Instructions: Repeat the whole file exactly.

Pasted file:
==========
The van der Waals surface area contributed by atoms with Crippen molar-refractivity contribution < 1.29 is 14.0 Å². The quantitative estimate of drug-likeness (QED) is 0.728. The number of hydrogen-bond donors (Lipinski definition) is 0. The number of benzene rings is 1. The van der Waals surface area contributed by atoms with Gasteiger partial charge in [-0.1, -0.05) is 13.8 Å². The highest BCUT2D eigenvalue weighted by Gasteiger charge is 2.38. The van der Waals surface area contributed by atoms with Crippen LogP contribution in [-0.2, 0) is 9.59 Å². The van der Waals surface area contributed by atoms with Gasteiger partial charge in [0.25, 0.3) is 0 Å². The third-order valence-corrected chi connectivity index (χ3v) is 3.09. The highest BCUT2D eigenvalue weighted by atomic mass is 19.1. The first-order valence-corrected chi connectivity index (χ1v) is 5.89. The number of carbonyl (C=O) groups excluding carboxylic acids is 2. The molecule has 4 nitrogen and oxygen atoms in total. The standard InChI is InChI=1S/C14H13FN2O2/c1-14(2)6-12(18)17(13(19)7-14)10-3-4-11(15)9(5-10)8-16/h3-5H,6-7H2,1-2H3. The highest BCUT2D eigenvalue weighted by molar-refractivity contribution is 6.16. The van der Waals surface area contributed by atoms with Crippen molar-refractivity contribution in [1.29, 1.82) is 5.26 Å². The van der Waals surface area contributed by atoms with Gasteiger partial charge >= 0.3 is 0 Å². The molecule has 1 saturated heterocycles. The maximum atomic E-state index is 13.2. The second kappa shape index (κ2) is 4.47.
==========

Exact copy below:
The van der Waals surface area contributed by atoms with Crippen molar-refractivity contribution < 1.29 is 14.0 Å². The quantitative estimate of drug-likeness (QED) is 0.728. The number of hydrogen-bond donors (Lipinski definition) is 0. The number of benzene rings is 1. The van der Waals surface area contributed by atoms with Gasteiger partial charge in [-0.1, -0.05) is 13.8 Å². The highest BCUT2D eigenvalue weighted by Gasteiger charge is 2.38. The van der Waals surface area contributed by atoms with Crippen LogP contribution in [-0.2, 0) is 9.59 Å². The van der Waals surface area contributed by atoms with Gasteiger partial charge in [0.25, 0.3) is 0 Å². The third-order valence-corrected chi connectivity index (χ3v) is 3.09. The highest BCUT2D eigenvalue weighted by atomic mass is 19.1. The first-order valence-corrected chi connectivity index (χ1v) is 5.89. The number of carbonyl (C=O) groups excluding carboxylic acids is 2. The molecule has 4 nitrogen and oxygen atoms in total. The standard InChI is InChI=1S/C14H13FN2O2/c1-14(2)6-12(18)17(13(19)7-14)10-3-4-11(15)9(5-10)8-16/h3-5H,6-7H2,1-2H3. The highest BCUT2D eigenvalue weighted by molar-refractivity contribution is 6.16. The van der Waals surface area contributed by atoms with Crippen molar-refractivity contribution in [1.29, 1.82) is 5.26 Å². The van der Waals surface area contributed by atoms with Gasteiger partial charge >= 0.3 is 0 Å². The molecule has 1 saturated heterocycles. The maximum atomic E-state index is 13.2. The second kappa shape index (κ2) is 4.47.